How Do You Stay Safe While Boondocking?

There are several things you can do to improve your safety while boondocking. A well-rounded safety plan will help maximize your safety and avoid any potential issues.

Do Your Research

Picking a boondocking spot that’s safe requires doing some research. Using apps like Campendium and iOverlander can be helpful, but you can also join large Facebook groups. These resources can make it very easy to find great spots, and you’ll get useful tips for making the most of your time boondocking.

By doing your research, you can learn about wildlife activities, tips for navigating in or out of the spot, and helpful resources near the location. You can find yourself in a dangerous situation if you fail to do an adequate amount of research for a boondocking spot.

Facebook can enhance your RV life; here’s how!

Have Protection

When it comes to protecting yourself and your loved ones, it’s a very personal decision. Some boondockers choose to carry firearms, mace, or other protective measures.

How you choose to protect yourself is entirely up to you. Failing to protect yourself can be extremely dangerous, especially if you are in a compromising situation.

You never know when someone or a wild animal will wander onto your campsite. Having and knowing how to use your choice of personal protection is essential to keeping yourself and your fellow campers safe.

Secure Your Stuff

In many instances of theft, victims admit that they didn’t lock up their stuff. Leaving storage compartments unlocked or expensive items easily accessible at your campsite is a great way to become a victim. If you’re not going to be at your campsite or able to keep an eye on your stuff, you need to secure it.

Locks and other safety measures are only effective if you use them. They deter thieves who aren’t willing to put in the effort or risk getting caught.

Stay Connected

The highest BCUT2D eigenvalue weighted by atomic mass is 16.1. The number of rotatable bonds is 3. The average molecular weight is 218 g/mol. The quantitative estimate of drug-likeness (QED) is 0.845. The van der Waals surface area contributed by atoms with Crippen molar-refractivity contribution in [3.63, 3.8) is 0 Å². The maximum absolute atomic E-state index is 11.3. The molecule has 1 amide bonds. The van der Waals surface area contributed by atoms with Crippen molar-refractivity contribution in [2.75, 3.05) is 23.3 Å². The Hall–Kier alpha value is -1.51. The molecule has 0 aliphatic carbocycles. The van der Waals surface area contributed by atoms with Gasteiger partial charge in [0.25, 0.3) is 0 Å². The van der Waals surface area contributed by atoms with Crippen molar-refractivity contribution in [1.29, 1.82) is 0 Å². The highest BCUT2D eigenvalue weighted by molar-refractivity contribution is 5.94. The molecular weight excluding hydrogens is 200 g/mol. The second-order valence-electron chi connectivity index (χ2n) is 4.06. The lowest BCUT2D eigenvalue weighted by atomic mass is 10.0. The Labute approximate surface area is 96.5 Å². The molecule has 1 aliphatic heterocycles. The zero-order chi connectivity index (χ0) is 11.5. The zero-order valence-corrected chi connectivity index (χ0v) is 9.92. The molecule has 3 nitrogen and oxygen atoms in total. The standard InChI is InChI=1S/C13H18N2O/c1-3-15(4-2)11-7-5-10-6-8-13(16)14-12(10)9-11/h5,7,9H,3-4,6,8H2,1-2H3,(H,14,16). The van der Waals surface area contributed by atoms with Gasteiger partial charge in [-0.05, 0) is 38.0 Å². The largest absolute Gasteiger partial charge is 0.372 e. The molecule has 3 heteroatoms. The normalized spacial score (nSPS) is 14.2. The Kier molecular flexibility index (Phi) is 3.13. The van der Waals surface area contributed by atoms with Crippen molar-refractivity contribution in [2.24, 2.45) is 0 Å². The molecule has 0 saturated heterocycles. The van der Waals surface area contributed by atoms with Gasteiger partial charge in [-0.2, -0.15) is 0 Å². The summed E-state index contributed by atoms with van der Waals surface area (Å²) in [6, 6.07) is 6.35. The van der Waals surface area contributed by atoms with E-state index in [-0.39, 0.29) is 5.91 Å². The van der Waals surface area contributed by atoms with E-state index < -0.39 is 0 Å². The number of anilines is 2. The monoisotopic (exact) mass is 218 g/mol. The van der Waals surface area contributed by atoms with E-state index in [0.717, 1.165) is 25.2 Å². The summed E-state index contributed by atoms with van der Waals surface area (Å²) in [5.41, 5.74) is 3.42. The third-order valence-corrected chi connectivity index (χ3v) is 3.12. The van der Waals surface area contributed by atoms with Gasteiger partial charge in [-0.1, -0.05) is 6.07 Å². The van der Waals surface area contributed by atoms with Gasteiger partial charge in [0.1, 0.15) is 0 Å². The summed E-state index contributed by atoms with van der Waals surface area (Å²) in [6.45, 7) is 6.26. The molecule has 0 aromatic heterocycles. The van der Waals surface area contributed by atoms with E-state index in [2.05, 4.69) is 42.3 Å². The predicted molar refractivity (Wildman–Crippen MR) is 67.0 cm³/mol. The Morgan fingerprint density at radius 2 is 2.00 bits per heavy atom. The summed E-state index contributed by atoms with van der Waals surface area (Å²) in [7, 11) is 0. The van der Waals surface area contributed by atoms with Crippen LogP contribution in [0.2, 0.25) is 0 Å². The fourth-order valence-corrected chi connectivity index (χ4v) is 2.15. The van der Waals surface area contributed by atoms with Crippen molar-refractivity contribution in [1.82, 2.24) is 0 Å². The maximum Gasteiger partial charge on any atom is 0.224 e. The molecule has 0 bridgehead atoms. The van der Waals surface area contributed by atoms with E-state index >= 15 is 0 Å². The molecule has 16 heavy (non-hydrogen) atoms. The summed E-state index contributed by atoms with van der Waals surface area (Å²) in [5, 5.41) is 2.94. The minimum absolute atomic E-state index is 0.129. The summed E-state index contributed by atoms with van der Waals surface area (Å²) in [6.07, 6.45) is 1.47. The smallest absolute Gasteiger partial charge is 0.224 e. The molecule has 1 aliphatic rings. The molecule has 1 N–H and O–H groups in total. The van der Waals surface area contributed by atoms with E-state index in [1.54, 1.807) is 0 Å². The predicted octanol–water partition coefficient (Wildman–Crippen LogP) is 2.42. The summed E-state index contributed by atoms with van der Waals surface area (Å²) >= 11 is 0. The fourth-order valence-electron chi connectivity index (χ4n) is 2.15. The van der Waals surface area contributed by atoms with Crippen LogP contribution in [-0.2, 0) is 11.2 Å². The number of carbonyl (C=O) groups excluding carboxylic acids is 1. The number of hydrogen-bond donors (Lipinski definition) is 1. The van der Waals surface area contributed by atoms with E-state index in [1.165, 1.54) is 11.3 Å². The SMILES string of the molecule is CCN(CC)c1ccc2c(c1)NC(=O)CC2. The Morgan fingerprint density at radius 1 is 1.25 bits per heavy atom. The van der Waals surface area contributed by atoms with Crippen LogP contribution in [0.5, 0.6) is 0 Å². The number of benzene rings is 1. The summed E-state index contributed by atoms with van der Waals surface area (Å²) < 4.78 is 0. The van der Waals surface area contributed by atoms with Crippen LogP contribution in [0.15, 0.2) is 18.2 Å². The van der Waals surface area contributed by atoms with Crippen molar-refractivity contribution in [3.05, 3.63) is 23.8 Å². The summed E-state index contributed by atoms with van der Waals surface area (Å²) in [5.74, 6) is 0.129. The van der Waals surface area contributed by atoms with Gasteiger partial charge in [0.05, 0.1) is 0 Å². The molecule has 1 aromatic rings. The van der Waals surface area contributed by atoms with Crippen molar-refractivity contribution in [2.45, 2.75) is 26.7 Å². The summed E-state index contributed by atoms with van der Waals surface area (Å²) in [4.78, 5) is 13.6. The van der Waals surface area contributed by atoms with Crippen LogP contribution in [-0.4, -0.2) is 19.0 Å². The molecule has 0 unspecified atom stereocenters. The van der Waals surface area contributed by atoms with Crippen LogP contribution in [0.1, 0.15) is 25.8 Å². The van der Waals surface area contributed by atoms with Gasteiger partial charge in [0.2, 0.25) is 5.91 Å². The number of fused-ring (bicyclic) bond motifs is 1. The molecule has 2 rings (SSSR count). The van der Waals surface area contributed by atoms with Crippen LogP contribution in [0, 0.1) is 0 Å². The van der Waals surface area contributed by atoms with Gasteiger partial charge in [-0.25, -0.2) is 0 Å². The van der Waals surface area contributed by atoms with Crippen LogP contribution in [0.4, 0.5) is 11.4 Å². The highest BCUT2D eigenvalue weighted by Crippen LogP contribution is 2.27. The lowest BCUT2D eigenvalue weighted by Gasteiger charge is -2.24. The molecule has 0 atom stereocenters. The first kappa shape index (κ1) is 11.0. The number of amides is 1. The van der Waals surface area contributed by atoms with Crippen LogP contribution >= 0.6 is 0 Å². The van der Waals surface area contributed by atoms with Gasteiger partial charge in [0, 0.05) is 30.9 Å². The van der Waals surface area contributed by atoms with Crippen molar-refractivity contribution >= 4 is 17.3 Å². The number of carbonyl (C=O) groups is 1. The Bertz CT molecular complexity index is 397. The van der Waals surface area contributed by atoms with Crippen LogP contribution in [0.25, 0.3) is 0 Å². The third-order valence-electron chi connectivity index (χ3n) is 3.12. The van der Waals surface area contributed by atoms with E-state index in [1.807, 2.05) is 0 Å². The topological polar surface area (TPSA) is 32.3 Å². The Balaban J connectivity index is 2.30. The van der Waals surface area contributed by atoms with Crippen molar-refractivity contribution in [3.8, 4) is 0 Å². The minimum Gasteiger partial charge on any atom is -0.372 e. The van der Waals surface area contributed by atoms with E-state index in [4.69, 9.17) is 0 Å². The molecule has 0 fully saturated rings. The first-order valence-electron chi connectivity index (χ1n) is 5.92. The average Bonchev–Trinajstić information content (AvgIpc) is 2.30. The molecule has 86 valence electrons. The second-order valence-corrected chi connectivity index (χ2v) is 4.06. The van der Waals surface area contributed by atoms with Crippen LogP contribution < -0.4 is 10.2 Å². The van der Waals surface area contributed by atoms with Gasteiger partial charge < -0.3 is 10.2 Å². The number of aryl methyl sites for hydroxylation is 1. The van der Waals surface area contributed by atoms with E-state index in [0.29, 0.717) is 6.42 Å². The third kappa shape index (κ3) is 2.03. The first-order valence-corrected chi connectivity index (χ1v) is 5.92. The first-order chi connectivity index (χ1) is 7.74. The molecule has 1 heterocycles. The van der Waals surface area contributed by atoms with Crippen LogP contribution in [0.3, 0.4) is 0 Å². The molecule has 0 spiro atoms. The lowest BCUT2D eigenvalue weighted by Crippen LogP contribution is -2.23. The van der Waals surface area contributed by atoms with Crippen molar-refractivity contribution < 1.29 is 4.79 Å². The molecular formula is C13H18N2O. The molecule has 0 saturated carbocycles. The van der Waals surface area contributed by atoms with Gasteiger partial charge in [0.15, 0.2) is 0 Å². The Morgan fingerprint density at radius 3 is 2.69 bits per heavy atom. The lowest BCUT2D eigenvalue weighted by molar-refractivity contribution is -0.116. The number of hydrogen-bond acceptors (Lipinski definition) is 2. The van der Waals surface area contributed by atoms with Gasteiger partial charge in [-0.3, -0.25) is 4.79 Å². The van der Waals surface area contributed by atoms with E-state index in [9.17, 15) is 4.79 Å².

Some boondocking locations can be extremely remote, which means you can’t stay connected to friends and family. In these locations, you may be unable to call for help or communicate with others.

Make sure you share with friends or loved ones where you plan to camp and how long you plan to be there. This can be extremely helpful if something happens and rangers or other authorities need to come looking for you.

Leave When Necessary

You should leave anytime you feel a situation is no longer safe. Even the best boondocking sites aren’t worth risking your safety. If there’s seedy or illegal activity, it’s also a good idea to report the behavior to local authorities.

To avoid these situations, we recommend reporting the behavior as you leave the boondocking spot. Find a safer area to camp, and don’t let one bad experience ruin your future adventures.

Stay Safe While Enjoying Boondocking

Boondocking can be an excellent way to enjoy privacy and space while camping. These are two things that most campgrounds simply can’t offer. However, you should take safety seriously, especially when you’re camping in remote locations where help might not be able to arrive quickly. 

Trust your gut if you get a bad vibe from a location, and continue searching for a spot where you can camp comfortably and safely. Make sure everyone you’re camping with knows your plan and is taking steps to maximize their safety while camping.

Have you ever had safety issues while boondocking?